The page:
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Thursday, November 1 2012

  • Iowa State, Ames Lab researchers find three unique cell-to-cell bonds

    Researchers led by Sanjeevi Sivasankar of Iowa State University and the Ames Laboratory are studying how biological cells connect to each other. Problems with cell adhesion can lead to diseases, including cancers and cardiovascular problems. The research team's findings have been published online by the Early Edition of the Proceedings of the National Academy of Sciences.

  • School kids, Iowa State graduate students teach each other lessons in science

    Iowa State University graduate students are teaching science, technology, engineering and math to Des Moines middle and high school students. It's part of Symbi, a program designed to help graduate students learn to effectively talk about their research. The program also gives younger students a chance to work with real scientists and engineers.

  • ISU Biotechnology Outreach Education Center recognized by Iowa Academy of Science

    The ISU Biotechnology Outreach Education Program recently received the Friend of Science Award from the Iowa Academy of Science for contributions to science education. The center has worked with thousands of teachers and around 250,000 Iowa students to promote science in the classroom.

  • Finalists announced for ISU Foundation president

    Patricia Borger, vice chancellor, development and alumni relations at the University of Wisconsin - Milwaukee; and Roger Neuhaus, senior vice president for development and university campaigns at the University of Arizona Foundation, are finalists for the ISU Foundation presidency. They will meet with university officials and foundation volunteers and staff during the first two weeks of November.

  • CNN’s Crowley to analyze election results Nov. 13 at Iowa State

    Candy Crowley, CNN’s chief political correspondent and the first woman to moderate a presidential debate in 20 years, will deliver a lecture at Iowa State University on Tuesday, Nov. 13, one week after Americans go to the polls for the 2012 election.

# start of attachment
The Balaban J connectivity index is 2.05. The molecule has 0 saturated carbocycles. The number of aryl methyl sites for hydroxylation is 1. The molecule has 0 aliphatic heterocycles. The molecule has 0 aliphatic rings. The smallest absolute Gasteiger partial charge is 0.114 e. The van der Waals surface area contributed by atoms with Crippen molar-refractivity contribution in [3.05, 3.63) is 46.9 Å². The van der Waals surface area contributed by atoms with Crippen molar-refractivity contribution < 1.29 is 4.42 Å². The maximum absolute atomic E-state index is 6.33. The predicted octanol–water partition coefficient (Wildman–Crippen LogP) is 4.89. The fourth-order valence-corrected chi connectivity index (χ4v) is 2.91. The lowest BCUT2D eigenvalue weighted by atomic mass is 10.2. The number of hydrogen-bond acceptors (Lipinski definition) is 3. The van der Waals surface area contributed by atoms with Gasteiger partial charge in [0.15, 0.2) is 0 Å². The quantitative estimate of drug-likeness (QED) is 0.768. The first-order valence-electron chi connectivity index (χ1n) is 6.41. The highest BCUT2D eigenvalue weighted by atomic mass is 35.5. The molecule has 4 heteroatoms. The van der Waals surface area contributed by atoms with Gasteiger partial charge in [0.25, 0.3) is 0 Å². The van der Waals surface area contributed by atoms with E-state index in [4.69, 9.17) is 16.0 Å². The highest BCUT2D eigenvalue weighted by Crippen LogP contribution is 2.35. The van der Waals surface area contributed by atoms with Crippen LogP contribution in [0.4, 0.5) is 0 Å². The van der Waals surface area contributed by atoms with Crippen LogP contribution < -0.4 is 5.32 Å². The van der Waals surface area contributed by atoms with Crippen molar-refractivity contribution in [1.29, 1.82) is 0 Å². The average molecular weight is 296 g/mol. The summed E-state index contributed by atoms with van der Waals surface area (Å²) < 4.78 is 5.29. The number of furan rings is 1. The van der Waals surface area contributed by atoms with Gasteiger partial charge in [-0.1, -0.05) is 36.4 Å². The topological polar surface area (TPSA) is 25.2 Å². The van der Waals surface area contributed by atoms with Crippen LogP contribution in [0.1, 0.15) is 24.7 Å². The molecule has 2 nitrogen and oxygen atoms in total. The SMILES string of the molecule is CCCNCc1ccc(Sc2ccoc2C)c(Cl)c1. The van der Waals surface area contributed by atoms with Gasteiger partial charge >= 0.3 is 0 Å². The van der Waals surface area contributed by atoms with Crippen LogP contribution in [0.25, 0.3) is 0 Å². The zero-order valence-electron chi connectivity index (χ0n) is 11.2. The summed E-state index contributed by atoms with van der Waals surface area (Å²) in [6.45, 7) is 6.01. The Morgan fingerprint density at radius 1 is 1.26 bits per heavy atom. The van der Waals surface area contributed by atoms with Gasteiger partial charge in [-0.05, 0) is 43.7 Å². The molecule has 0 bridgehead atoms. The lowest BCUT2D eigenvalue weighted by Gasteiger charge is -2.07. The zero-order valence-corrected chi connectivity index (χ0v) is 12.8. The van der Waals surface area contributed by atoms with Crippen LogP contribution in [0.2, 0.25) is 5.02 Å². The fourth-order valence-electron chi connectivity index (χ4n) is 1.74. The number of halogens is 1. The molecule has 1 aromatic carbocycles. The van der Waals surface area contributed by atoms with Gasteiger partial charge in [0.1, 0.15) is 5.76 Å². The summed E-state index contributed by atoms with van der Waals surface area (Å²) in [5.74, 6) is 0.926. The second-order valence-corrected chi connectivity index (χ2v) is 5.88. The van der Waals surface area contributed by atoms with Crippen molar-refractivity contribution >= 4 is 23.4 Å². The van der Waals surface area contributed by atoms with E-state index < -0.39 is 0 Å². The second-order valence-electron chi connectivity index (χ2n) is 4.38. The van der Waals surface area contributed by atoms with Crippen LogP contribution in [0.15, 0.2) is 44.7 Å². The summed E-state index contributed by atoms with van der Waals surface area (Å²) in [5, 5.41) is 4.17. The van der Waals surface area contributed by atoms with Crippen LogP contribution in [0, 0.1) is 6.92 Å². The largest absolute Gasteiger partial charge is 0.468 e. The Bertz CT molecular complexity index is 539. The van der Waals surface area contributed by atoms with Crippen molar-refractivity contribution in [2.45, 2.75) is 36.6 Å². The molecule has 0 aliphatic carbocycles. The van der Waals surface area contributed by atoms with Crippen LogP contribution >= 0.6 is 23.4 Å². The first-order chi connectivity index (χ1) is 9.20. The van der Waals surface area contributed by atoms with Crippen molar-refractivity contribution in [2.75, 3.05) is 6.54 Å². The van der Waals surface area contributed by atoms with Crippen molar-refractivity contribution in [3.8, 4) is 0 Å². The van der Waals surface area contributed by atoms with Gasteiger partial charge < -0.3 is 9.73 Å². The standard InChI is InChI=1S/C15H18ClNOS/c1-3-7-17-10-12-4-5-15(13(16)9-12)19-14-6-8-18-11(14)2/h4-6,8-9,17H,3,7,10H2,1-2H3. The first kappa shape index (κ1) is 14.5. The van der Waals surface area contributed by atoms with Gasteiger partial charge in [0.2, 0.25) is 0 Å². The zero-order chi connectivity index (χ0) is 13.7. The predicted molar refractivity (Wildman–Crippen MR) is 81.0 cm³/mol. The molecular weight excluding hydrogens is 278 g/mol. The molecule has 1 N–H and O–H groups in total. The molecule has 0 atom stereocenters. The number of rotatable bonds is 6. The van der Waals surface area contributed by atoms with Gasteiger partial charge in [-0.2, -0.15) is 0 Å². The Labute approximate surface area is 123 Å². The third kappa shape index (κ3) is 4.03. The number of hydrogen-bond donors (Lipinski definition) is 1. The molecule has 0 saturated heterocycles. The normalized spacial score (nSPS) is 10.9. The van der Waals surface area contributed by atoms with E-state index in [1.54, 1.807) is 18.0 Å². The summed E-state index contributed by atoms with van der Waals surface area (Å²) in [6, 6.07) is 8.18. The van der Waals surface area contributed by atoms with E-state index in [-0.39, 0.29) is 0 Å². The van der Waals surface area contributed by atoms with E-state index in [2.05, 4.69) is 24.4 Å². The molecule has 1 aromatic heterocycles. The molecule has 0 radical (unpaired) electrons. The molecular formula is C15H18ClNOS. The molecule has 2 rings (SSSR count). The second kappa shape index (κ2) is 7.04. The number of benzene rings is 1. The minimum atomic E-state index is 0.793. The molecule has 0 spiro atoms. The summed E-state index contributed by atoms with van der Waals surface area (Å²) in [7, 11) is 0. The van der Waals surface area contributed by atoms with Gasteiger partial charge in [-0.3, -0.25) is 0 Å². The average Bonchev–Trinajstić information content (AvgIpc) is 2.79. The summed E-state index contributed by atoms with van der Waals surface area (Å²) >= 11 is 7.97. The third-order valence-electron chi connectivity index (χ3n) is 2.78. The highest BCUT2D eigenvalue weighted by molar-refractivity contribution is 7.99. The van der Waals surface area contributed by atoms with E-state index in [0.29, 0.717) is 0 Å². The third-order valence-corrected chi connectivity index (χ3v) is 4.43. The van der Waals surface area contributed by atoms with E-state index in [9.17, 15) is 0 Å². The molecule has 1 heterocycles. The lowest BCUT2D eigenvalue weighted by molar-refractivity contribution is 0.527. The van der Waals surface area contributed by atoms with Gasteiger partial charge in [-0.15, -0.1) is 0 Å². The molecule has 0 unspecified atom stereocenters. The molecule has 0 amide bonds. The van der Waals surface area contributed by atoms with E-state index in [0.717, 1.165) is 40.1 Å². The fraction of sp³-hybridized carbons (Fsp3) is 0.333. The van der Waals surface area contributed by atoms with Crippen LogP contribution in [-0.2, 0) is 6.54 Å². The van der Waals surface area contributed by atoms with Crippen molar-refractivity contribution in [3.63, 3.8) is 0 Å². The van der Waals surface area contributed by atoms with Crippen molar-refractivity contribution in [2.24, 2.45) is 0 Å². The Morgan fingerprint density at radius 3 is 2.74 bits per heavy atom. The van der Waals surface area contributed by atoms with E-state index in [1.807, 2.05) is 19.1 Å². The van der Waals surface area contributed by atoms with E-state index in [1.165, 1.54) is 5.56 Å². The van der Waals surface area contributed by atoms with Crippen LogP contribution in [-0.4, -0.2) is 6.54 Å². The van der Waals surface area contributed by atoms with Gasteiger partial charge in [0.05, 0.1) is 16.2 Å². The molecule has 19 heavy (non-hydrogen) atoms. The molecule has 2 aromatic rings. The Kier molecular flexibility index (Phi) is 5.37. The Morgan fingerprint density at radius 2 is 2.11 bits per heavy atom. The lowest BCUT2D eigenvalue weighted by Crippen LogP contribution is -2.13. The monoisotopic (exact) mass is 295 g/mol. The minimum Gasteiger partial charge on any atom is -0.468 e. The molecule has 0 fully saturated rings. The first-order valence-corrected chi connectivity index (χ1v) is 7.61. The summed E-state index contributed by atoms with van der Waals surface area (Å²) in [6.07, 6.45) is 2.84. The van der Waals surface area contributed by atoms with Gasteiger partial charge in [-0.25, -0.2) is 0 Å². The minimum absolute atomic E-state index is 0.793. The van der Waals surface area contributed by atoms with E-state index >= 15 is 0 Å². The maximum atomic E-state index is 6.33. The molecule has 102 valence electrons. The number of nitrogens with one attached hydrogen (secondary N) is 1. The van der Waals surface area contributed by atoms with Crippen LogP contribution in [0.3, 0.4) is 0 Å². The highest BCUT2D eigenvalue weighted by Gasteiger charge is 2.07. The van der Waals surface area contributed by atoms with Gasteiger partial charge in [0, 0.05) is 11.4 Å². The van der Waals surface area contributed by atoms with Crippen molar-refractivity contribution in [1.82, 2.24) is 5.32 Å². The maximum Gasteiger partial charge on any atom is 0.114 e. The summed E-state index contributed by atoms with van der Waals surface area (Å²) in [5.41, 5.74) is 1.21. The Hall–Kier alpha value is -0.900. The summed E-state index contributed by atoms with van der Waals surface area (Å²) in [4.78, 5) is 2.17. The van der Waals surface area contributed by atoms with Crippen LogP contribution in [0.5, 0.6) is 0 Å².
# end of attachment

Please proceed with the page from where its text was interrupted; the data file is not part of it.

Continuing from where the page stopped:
• Robin Wright will speak on Middle Eastern upheaval in Nov. 1 talk

    Journalist and foreign policy analyst Robin Wright will discuss trends and policy in the Arab world during "Rock the Casbah: Rage and Rebellion Across the Islamic World" at 8 p.m. Thursday, Nov. 1, in the Memorial Union Great Hall. As a United States Institute for Peace Senior Fellow and a Wilson Center Distinguished Scholar, Wright's projects explore new trends in the Islamic world that will be a major policy challenge for the United States and the West. As a journalist, she has reported from more than 140 countries on six continents for The Washington Post, Los Angeles Times, The Sunday Times of London, CBS News and The Christian Science Monitor. Wright's talk, which is part of the university's World Affairs Series, is free and open to the public.

  • Iowa State researchers double down on heat to break up cellulose, produce fuels and power

    Iowa State University engineers and researchers have built and are testing a bio-oil gasifier. It will allow them to combine two thermochemical technologies to produce the next generation of fuels from renewable sources such as corn stalks and wood chips.

  • ISU study: Aphid attacks weaken genetic defenses in soybeans, may open door for other pests

    Aphids possess a unique ability to block the genetic defense response of soybeans and may open the door for other pests to do even more damage to crops, according to a recent study by researchers at Iowa State University. The paper found that aphids essentially can short-circuit the hormonal defense mechanism in soybeans meant to combat insect infestations, making it easier for other pests, such as the soybean cyst nematode, to colonize the plant as well.

  • Evolving microbes help Iowa State engineers turn bio-oil into advanced biofuels

    A research team led by Iowa State University's Laura Jarboe is working to develop hungry, robust microbes that can ferment biofuels from the bio-oil produced by rapidly heating biomass such as corn stalks and sawdust. It's all part of Iowa State's efforts to combine two conversion paths -- thermochemical and biochemical -- to find efficient ways to produce renewable fuels and chemicals.

  • Swine Medicine Education Center receives federal grant to advance mission

    A federal grant announced this week will help to propel Iowa State University’s Swine Medicine Education Center (SMEC) from a regional presence to a national leader that will attract veterinary students from across the country. The three-year, $713,847 Higher Education Challenge Grant from the U.S. Department of Agriculture will transform SMEC into a national center of excellence and a resource for providing unparalleled hands-on opportunities to veterinary students who want to specialize in swine medicine.

  • Iowa State researchers developing ‘BIGDATA’ toolbox to help genome researchers

    The latest DNA sequencing technology is burying researchers in trillions of bytes of data. Iowa State's Srinivas Aluru is leading a team of researchers who will develop high performance computing tools to help researchers analyze all that data. The work is supported by a $2 million grant from the BIGDATA program of the National Science Foundation and the National Institutes of Health.